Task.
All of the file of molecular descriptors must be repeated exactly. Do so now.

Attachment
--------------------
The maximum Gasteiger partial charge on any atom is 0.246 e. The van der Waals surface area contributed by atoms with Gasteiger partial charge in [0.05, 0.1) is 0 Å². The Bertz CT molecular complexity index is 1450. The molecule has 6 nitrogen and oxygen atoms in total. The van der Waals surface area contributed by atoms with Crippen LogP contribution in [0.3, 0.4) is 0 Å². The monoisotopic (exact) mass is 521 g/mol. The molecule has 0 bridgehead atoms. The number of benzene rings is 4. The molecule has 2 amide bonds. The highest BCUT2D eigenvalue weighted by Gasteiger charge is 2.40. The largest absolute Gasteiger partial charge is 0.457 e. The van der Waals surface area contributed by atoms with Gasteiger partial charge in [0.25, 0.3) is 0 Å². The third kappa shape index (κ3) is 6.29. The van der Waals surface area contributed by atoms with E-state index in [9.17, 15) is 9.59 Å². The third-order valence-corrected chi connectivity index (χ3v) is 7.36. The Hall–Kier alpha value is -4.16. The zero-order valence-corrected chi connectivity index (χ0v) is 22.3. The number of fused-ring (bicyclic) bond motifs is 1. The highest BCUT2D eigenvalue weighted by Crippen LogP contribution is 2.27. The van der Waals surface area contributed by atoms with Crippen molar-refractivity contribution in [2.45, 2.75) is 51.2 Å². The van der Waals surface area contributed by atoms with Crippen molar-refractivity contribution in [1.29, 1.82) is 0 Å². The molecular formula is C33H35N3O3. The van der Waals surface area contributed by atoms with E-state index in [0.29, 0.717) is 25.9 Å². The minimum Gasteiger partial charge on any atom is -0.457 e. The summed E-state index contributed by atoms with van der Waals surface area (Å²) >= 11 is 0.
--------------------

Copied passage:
The maximum Gasteiger partial charge on any atom is 0.246 e. The van der Waals surface area contributed by atoms with Gasteiger partial charge in [0.05, 0.1) is 0 Å². The Bertz CT molecular complexity index is 1450. The molecule has 6 nitrogen and oxygen atoms in total. The van der Waals surface area contributed by atoms with Crippen LogP contribution in [0.3, 0.4) is 0 Å². The monoisotopic (exact) mass is 521 g/mol. The molecule has 0 bridgehead atoms. The number of benzene rings is 4. The molecule has 2 amide bonds. The highest BCUT2D eigenvalue weighted by Gasteiger charge is 2.40. The largest absolute Gasteiger partial charge is 0.457 e. The van der Waals surface area contributed by atoms with Gasteiger partial charge in [0.25, 0.3) is 0 Å². The third kappa shape index (κ3) is 6.29. The van der Waals surface area contributed by atoms with E-state index in [9.17, 15) is 9.59 Å². The third-order valence-corrected chi connectivity index (χ3v) is 7.36. The Hall–Kier alpha value is -4.16. The zero-order valence-corrected chi connectivity index (χ0v) is 22.3. The number of fused-ring (bicyclic) bond motifs is 1. The highest BCUT2D eigenvalue weighted by Crippen LogP contribution is 2.27. The van der Waals surface area contributed by atoms with Crippen molar-refractivity contribution in [2.45, 2.75) is 51.2 Å². The van der Waals surface area contributed by atoms with Crippen molar-refractivity contribution in [1.29, 1.82) is 0 Å². The molecular formula is C33H35N3O3. The van der Waals surface area contributed by atoms with E-state index in [0.29, 0.717) is 25.9 Å². The minimum Gasteiger partial charge on any atom is -0.457 e. The summed E-state index contributed by atoms with van der Waals surface area (Å²) >= 11 is 0.